\(0.05\) \(2.8299\times 10^{-4}\) \(5.1\) s5
\(0.025\) \(1.17\times 10^{-5}\) \(4.6\) s6
Lagrange tensor, polynomial order 3
Grid size \(\Delta x\) Average error Order Simulation
\(0.25\) \(5.186\times 10^{-2}\)   s8
\(0.125\) \(8.9183\times 10^{-5}\) \(9.1\) s9
\(0.0625\) \(3.3212\times 10^{-5}\) \(1.45\) s10

Discussion Note that the DG scheme with serendipity basis converges faster than \(p+1\), and seem to converge as \(2p+1\). The Lagrange tensor solution converges even faster, however, then levels off, probably because the errors are too small to measure accurately. Also, note that in general going to higher order reduces the error dramatically, even on much coarser meshes.

Convergence of 2D schemes

For this problem I pick \(\mathbf{k} = 2\pi(2,2,0)/L\), with \(L=1\). The simulation is run for one period, i.e. to \(t=2\pi|\mathbf{k}|c\). The wave propagates diagonally, testing propagation of waves transverse to the grid. Equal number of cells are used in each direction.

Results are shown below for various polynomial orders and basis functions.

Serendipity polynomial order 1
Grid size \(\Delta x\) Average error Order Simulation
\(0.05\) \(1.2\times 10^{-1}\)   s15
\(0.025\) \(1.22\times 10^{-2}\) \(3.3\) s16
\(0.0125\) \(1.25\times 10^{-3}\) \(3.3\) s17
Serendipity polynomial order 2
Grid size \(\Delta x\) Average error Order Simulation
\(0.1\) \(3.48\times 10^{-2}\)   s18
\(0.05\) \(1.065\times 10^{-3}\) \(5.0\) s19
\(0.025\) \(4.312\times 10^{-5}\) \(4.6\) s20

Example solutions with polynomial order 1 on grid \(40\times 40\) and polyorder 2 on grid \(20\times 20\) are shown below.

../../_images/s16-s19-dg-maxwell-Ez.png

Solution (\(E_z\)) computed with polynomial order 1 on grid \(40\times 40\) grid (left) [s16] and polyorder 2 on grid \(20\times 20\) (right) [s19]. The piecewise quadratic scheme is more accurate and runs faster than the piecewise linear scheme. This is also evident from the errors shown in the tables above.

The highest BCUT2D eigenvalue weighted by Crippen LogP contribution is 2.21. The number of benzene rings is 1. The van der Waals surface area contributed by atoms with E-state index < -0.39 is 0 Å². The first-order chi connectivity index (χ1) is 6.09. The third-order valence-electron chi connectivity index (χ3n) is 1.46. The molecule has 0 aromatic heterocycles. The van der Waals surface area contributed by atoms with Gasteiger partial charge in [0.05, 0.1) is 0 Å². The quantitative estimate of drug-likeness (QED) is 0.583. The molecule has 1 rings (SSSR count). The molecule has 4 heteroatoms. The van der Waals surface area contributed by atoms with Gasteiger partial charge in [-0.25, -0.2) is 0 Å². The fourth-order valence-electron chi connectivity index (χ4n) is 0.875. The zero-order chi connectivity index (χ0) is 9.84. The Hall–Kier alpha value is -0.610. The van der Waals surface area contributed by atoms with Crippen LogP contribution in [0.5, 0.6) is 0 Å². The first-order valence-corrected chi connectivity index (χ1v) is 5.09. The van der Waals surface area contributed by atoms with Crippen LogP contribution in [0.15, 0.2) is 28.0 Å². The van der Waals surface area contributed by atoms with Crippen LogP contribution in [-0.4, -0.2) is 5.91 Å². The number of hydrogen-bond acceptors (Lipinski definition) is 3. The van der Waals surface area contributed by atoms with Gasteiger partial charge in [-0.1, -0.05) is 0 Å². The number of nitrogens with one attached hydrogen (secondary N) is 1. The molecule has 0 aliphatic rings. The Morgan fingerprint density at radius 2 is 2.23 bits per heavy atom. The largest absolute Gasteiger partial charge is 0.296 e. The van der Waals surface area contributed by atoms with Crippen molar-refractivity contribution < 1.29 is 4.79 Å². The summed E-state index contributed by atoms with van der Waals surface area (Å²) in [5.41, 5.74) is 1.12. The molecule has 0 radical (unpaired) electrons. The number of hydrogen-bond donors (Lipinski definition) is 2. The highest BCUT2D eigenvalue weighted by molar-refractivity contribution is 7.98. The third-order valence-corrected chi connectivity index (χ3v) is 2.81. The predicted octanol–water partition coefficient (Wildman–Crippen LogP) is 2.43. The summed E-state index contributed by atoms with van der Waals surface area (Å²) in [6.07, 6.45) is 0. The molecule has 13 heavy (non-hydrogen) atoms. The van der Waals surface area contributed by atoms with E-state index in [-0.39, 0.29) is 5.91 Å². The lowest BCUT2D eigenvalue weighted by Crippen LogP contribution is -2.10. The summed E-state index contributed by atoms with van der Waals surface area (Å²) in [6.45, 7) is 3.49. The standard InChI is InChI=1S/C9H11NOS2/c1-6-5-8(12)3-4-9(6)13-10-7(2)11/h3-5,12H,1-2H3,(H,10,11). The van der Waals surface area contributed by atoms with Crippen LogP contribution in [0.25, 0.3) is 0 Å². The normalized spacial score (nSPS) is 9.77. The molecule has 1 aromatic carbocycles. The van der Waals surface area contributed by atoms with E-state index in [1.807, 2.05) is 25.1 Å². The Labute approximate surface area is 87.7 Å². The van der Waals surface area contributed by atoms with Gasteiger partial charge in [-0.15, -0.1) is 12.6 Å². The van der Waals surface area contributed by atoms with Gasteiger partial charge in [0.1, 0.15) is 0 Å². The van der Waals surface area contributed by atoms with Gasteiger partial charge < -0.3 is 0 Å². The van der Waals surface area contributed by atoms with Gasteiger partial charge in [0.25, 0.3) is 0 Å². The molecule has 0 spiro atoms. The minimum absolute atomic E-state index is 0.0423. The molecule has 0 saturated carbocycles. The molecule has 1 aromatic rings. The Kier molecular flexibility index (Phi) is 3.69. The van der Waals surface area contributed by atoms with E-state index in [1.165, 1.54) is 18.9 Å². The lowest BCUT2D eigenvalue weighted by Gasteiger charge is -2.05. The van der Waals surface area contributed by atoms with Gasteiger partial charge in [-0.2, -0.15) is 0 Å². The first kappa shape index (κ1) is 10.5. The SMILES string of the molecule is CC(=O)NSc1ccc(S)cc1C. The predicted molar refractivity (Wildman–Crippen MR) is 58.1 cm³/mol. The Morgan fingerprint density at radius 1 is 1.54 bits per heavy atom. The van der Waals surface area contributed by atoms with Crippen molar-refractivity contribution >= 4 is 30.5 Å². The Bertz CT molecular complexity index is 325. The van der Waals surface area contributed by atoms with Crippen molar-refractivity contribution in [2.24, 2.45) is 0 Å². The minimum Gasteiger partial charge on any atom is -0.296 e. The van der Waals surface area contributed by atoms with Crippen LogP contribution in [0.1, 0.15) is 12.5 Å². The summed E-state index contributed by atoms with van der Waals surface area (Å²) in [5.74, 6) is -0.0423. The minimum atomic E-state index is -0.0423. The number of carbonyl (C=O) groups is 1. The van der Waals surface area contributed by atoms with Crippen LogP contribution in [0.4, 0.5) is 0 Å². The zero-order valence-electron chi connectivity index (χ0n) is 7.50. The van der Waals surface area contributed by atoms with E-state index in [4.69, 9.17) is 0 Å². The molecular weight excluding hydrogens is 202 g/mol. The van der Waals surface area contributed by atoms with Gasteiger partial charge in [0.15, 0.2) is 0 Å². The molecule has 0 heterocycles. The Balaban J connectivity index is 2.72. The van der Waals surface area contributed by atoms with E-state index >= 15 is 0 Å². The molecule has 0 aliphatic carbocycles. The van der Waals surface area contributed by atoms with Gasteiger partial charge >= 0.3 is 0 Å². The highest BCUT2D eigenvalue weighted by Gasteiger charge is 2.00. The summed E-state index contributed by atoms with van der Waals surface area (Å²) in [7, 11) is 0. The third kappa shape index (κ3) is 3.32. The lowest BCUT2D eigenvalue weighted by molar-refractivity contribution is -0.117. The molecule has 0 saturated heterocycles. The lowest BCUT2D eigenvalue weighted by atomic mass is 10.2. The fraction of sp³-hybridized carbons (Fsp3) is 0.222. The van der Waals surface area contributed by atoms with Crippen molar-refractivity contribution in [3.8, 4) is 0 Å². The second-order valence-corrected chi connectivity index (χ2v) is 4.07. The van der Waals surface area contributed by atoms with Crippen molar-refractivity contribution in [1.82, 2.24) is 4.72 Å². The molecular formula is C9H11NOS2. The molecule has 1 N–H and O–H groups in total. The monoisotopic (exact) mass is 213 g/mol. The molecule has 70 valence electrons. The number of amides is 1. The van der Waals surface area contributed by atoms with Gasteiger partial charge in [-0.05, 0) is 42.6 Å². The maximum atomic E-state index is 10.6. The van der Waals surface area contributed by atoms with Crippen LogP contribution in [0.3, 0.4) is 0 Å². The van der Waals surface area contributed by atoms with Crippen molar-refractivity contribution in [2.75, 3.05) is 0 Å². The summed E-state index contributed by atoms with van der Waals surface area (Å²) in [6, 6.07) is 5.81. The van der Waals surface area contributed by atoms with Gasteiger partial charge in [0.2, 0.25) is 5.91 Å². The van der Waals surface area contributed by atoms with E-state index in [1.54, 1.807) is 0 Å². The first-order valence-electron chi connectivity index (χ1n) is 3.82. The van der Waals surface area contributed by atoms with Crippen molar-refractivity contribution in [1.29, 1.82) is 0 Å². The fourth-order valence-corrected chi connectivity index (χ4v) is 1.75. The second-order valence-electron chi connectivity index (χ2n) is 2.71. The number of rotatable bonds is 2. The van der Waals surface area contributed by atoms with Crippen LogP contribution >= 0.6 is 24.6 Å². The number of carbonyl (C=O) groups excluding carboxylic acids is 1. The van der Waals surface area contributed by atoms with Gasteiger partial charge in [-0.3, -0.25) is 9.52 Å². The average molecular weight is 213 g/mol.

Problem 2: Electromagnetic pulse in a box

In this problem we initialize a Gaussian pulse in a metal box and evolve the resulting fields. The electric field is initialized with

\[E_z = e^{-\beta r^2}\]

where \(r = \sqrt{x^2 + y^2}\), on a square domain \([-1,1] \times [-1,1]\), with \(\beta = 25\). Piecewise linear serendipity element on a \(32\times 32\) grid, quadratic serendipity elements on a \(16\times 16\) grid and piecewise cubic Lagrange tensor elements on a \(10\times 10\) grid were used. Solutions are shown below.

../../_images/s11-ez.png

\(E_z\) computed with serendipity polynomial order 1 on grid \(32\times 32\) grid [s11] at \(t=1.5\) (left) and \(t=3.0\) (right).

../../_images/s12-ez.png

\(E_z\) computed with serendipity polynomial order 2 on grid \(16\times 16\) grid [s12] at \(t=1.5\) (left) and \(t=3.0\) (right).

../../_images/s13-ez.png

\(E_z\) computed with Lagrange tensor polynomial order 3 on grid \(10\times 10\) grid [s13] at \(t=1.5\) (left) and \(t=3.0\) (right).

As before, the polynomial order 2 solution on half the number of cells in each direction is of comparable quality as the polynomial order 1 solution, and runs about twice as fast.

Conclusion

The nodal DG scheme for 1D and 2D Maxwell equations has been benchmarked. The scheme also works in 3D, however, I have not yet done convergence tests in 3D. The cell averages of the solution converge super-linearly. In general, it appears that using a higher-order method on a coarser grid yields higher quality solution than low-order method on a fine grid. However, this statement is qualitative, and it is not clear what is the “ideal” order and resolution. That requires further study.

I believe that these initial benchmarks give us enough confidence to use the nodal DG updater to evolve the Maxwell equations for the Vlasov-Maxwell and multi-fluid systems.